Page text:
Oregon Democrat Jeff Merkley is asking a federal court to block his U.S. Senate colleagues from voting on Supreme Court nominee Brett Kavanaugh’s confirmation until the Trump administration turns over information about the judge’s prior government work.
The U.S. Senate Judiciary Committee has tentatively scheduled its vote on Kavanaugh’s candidacy for the morning of Sept. 28. Between now and then, they’ll hear testimony from the nominee, who has served on the U.S. Court of Appeals in Washington for more than a decade, and from Christine Blasey Ford, a California college professor accusing him of assaulting her at a party when they were teenagers. The judge has denied her allegations.
Merkley’s complaint, filed Wednesday in Washington, asserts he and his peers can’t properly fulfill their constitutional duty to advise the president and consent to his Supreme Court selection without the sought-after information.
“President Trump and agents of the executive branch interfered in the ability of Senator Merkley and the Senate to provide advice and consent by, inter alia, imposing a broad and unprecedented blockade on the Senate’s and public’s access to reams of key documents that directly bear on Judge Kavanaugh’s views, experience, and character,” according to the complaint.
The Department of Justice declined to comment. A representative of the Judiciary Committee’s Republican majority didn’t respond to a request for comment.
‘Tools Without Courts’
Legal scholars say the effort is unlikely to succeed, primarily because the Senate can simply register its displeasure over the withholding of documents by voting against the administration’s nominee.
Cornell University law professor Michael Dorf said this scenario doesn’t work as well when the party that controls Congress is the same party that controls the White House, but would still be the way the issue should be sorted out.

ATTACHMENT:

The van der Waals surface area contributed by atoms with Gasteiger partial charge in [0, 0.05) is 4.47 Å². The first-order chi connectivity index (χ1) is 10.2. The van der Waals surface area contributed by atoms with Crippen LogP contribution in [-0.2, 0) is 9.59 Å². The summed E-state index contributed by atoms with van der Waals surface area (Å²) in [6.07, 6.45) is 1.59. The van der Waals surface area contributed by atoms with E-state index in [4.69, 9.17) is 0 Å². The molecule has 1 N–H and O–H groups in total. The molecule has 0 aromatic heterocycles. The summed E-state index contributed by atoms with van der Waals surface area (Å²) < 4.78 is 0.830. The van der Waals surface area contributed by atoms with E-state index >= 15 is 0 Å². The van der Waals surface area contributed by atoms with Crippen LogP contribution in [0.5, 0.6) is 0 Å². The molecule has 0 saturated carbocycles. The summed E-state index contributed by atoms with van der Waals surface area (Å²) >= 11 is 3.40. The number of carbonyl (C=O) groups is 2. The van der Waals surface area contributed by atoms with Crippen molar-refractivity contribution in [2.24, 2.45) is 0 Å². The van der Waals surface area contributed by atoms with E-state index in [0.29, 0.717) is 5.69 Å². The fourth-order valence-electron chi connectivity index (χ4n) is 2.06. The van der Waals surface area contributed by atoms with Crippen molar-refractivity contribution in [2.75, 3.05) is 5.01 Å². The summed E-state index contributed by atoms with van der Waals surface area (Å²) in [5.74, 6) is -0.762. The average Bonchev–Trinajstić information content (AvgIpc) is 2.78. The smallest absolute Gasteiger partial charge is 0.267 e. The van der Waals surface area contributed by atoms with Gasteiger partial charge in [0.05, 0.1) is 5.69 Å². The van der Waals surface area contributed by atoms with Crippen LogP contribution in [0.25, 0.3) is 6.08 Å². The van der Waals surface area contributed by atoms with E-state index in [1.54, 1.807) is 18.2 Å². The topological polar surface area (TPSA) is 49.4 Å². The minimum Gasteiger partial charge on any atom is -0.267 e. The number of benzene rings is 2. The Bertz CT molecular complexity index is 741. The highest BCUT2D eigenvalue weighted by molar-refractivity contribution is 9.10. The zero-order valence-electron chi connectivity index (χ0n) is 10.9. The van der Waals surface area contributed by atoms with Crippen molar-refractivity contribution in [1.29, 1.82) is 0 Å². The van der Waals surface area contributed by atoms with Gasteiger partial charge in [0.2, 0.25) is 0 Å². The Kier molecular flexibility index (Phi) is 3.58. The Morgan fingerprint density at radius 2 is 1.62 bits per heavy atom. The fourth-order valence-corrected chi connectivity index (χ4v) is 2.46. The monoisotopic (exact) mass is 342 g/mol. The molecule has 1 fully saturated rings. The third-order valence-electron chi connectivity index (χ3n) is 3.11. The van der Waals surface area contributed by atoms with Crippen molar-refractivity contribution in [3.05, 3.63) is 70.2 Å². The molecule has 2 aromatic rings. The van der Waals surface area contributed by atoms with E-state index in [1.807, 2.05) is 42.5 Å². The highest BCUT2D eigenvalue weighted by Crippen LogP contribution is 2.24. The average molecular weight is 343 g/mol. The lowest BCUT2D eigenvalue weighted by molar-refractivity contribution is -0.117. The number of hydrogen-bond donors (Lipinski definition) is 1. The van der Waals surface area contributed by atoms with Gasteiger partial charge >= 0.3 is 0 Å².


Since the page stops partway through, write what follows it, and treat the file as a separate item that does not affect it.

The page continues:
“They have the tools without the courts to address that,” he said.
Earlier this month, six Democratic members of the Senate Judiciary Committee sued the National Archives and Records Administration, the Central Intelligence Agency and the Justice Department, also seeking to compel the turnover of Kavanaugh papers. Merkley is not a committee member.
Before becoming a judge in 2006, the nominee had served in the George W. Bush administration as a presidential secretary and senior associate counsel. He also clerked for since-retired Supreme Court Justice Anthony Kennedy whose seat he would occupy, should his nomination clear the Judiciary Committee and then be ratified by the full Senate.
While houses of Congress have sued for information from the White House before, it is highly unlikely that a single senator would have the standing to sue for the documents, according to Saikrishna Prakash, who teaches constitutional law at the University of Virginia.
“This is either a publicity stunt or a desperate ‘Hail Mary’ attempt to get the courts involved,” Prakash said. But with a segment of the judiciary committee clearly troubled by Trump, “claims that were ordinarily implausible become plausible.”
The case is Merkley v. Trump, 18-cv-2226, U.S. District Court, District of Columbia (Washington).
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